I think I mentioned before that Mors Kochanski, a well known survival and wilderness instructor has started posting videos on YouTube regarding different topics. Here I wanted to share with you two videos he put out on axes. They are good to watch just because they are put out by Mors, but unfortunately they don’t seem to contain too much information that the average axe user wouldn’t already know.
Part 1:
Part 2:


There are a few interesting things that struck me personally. The first was the horrible condition in which he keeps his axes. These are probably some of the most poorly taken care of axes that I have ever seen, and would personally consider unsafe to use. I think that at the point where your axe handle is held together with duct tape, it is time to rehang it.
The other thing is the size of axe that he recommended for survival. His choice was a Swedish army surplus boy’s size axe. The axe itself is great. I have reviewed it here before. However, under what circumstances are you going to end up in a survival situation, presumably without the rest of your gear, but at the same time carrying a 3.5 lb axe? Just seems unlikely. It is not a bad size axe to carry around with you, and perhaps that is what he intended to convey, but as a survival tool, it is just unrealistic that you would have it with you, but not your regular gear. Perhaps out concepts of survival differ.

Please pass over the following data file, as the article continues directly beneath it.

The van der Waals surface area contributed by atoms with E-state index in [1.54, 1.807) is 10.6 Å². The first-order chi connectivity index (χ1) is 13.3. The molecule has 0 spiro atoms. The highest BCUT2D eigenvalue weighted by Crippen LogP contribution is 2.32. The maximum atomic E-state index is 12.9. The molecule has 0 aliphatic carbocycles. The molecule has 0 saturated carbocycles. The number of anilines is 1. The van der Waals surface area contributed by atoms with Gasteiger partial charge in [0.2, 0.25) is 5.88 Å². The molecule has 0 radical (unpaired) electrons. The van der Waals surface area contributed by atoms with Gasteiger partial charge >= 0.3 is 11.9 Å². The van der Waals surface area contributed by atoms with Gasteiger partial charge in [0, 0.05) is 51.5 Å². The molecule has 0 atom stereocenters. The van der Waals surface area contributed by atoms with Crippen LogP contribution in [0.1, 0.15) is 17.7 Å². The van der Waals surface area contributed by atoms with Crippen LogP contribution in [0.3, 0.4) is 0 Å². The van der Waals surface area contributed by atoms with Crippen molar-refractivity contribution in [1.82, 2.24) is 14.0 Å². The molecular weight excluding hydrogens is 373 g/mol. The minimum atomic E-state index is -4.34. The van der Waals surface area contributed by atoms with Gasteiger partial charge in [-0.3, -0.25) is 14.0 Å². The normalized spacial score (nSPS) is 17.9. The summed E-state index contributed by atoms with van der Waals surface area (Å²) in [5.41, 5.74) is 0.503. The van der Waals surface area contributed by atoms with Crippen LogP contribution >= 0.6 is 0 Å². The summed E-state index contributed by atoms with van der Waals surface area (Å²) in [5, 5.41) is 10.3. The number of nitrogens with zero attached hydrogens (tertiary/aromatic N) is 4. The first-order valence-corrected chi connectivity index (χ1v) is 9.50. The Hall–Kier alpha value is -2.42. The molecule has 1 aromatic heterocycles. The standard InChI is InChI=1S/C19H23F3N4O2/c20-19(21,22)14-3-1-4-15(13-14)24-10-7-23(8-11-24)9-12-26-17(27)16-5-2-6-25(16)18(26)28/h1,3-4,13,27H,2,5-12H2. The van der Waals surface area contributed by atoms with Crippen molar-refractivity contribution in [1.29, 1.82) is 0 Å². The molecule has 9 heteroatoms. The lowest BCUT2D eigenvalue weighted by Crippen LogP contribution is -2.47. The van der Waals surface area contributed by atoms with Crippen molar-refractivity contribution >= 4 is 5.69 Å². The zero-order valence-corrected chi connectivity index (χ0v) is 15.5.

And the third thing that i found humorous is that he pointed to some Gransfors Bruks axes and said that they are not his favorite, and are not what he would chose to carry, but that they became very popular because Ray Mears endorsed them. I thought it was a very interesting glimpse into wilderness expert “mine is bigger than yours”. 
Posted: January 22, 2013, 10:39 am
Posted: December 17, 2012, 9:47 am

EXCLUSIVE: 'Dual Survival' names Joseph Teti its new military survival ...
http://www.foxnews.com/entertainment/201 ...
The popular Discovery series “Dual Survival” has revealed to FOX411 exclusively its new military survival star: Joseph Teti.


Read more: http://www.foxnews.com/entertainment/2012/11/30/exclusive-dual-survival-names-joseph-teti-its-new-military-survival-pro/#ixzz2DzzPnK34
Posted: December 3, 2012, 2:24 pm
Posted: November 7, 2012, 2:39 pm
I have been working like crazy to respond to all the orders, in great part iphone sleeves and similar, wallets and small stuff






Posted: October 25, 2012, 8:34 am
Great article from http://nordiskaknivar.wordpress.com/ Leuku: Part One:
The leuku is a traditional knife of the Sami culture of Lappland, it is also called “stuorra niibi” which means big knife. I will be making two posts about the leuku, the first one with a brief description, some photos and an account of his experience with the leuku by Thomas (edgepal)  from Northern Sweden. The second post is an excellent essay written by Pasi Hurtilla, a puukkoseppä from Ivalo, Finland.